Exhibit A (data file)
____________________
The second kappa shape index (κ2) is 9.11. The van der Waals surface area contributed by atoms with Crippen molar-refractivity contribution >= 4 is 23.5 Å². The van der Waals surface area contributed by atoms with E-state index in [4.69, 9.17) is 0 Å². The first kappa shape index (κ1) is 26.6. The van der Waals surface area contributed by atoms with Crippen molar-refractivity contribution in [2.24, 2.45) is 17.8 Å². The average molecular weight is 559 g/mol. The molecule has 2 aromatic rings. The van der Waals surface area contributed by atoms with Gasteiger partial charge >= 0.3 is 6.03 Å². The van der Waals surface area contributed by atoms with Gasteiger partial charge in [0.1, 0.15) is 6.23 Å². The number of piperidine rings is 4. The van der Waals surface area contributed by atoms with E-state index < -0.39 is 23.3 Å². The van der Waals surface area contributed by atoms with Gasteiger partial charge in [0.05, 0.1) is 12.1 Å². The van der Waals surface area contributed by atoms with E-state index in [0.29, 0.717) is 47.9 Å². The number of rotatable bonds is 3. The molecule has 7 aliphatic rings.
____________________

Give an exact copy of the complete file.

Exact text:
The second kappa shape index (κ2) is 9.11. The van der Waals surface area contributed by atoms with Crippen molar-refractivity contribution >= 4 is 23.5 Å². The van der Waals surface area contributed by atoms with E-state index in [4.69, 9.17) is 0 Å². The first kappa shape index (κ1) is 26.6. The van der Waals surface area contributed by atoms with Crippen molar-refractivity contribution in [2.24, 2.45) is 17.8 Å². The average molecular weight is 559 g/mol. The molecule has 2 aromatic rings. The van der Waals surface area contributed by atoms with Gasteiger partial charge >= 0.3 is 6.03 Å². The van der Waals surface area contributed by atoms with Gasteiger partial charge in [0.1, 0.15) is 6.23 Å². The number of piperidine rings is 4. The van der Waals surface area contributed by atoms with E-state index < -0.39 is 23.3 Å². The van der Waals surface area contributed by atoms with Gasteiger partial charge in [0.05, 0.1) is 12.1 Å². The van der Waals surface area contributed by atoms with E-state index in [0.29, 0.717) is 47.9 Å². The number of rotatable bonds is 3. The molecule has 7 aliphatic rings.